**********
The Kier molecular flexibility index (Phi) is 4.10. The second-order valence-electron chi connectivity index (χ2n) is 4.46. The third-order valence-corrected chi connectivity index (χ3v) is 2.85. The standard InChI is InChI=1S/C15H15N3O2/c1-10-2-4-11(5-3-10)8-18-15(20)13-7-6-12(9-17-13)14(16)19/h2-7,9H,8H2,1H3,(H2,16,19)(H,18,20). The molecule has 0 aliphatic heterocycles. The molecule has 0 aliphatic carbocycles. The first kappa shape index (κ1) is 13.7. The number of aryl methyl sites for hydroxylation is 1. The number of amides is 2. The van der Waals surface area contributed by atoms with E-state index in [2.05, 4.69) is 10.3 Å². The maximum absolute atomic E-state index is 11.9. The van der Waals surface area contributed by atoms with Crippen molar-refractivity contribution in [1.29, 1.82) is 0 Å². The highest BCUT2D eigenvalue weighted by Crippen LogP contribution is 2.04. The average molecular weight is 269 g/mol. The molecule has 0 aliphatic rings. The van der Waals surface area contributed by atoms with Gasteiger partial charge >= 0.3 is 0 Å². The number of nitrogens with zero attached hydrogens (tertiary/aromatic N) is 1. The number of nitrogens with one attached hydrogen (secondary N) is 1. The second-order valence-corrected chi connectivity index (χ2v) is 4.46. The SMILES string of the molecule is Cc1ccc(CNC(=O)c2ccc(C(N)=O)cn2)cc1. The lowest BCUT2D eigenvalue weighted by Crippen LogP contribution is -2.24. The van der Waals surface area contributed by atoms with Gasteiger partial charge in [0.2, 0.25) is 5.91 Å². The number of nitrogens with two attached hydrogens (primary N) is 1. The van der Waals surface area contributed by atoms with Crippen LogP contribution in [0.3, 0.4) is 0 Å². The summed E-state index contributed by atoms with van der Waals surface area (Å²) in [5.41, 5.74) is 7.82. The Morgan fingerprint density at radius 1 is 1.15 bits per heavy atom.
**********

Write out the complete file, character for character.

The Kier molecular flexibility index (Phi) is 4.10. The second-order valence-electron chi connectivity index (χ2n) is 4.46. The third-order valence-corrected chi connectivity index (χ3v) is 2.85. The standard InChI is InChI=1S/C15H15N3O2/c1-10-2-4-11(5-3-10)8-18-15(20)13-7-6-12(9-17-13)14(16)19/h2-7,9H,8H2,1H3,(H2,16,19)(H,18,20). The molecule has 0 aliphatic heterocycles. The molecule has 0 aliphatic carbocycles. The first kappa shape index (κ1) is 13.7. The number of aryl methyl sites for hydroxylation is 1. The number of amides is 2. The van der Waals surface area contributed by atoms with E-state index in [2.05, 4.69) is 10.3 Å². The maximum absolute atomic E-state index is 11.9. The van der Waals surface area contributed by atoms with Crippen molar-refractivity contribution in [1.29, 1.82) is 0 Å². The highest BCUT2D eigenvalue weighted by Crippen LogP contribution is 2.04. The average molecular weight is 269 g/mol. The molecule has 0 aliphatic rings. The van der Waals surface area contributed by atoms with Gasteiger partial charge >= 0.3 is 0 Å². The number of nitrogens with zero attached hydrogens (tertiary/aromatic N) is 1. The number of nitrogens with one attached hydrogen (secondary N) is 1. The second-order valence-corrected chi connectivity index (χ2v) is 4.46. The SMILES string of the molecule is Cc1ccc(CNC(=O)c2ccc(C(N)=O)cn2)cc1. The lowest BCUT2D eigenvalue weighted by Crippen LogP contribution is -2.24. The van der Waals surface area contributed by atoms with Gasteiger partial charge in [0.2, 0.25) is 5.91 Å². The number of nitrogens with two attached hydrogens (primary N) is 1. The van der Waals surface area contributed by atoms with Crippen LogP contribution in [0.3, 0.4) is 0 Å². The summed E-state index contributed by atoms with van der Waals surface area (Å²) in [5.41, 5.74) is 7.82. The Morgan fingerprint density at radius 1 is 1.15 bits per heavy atom.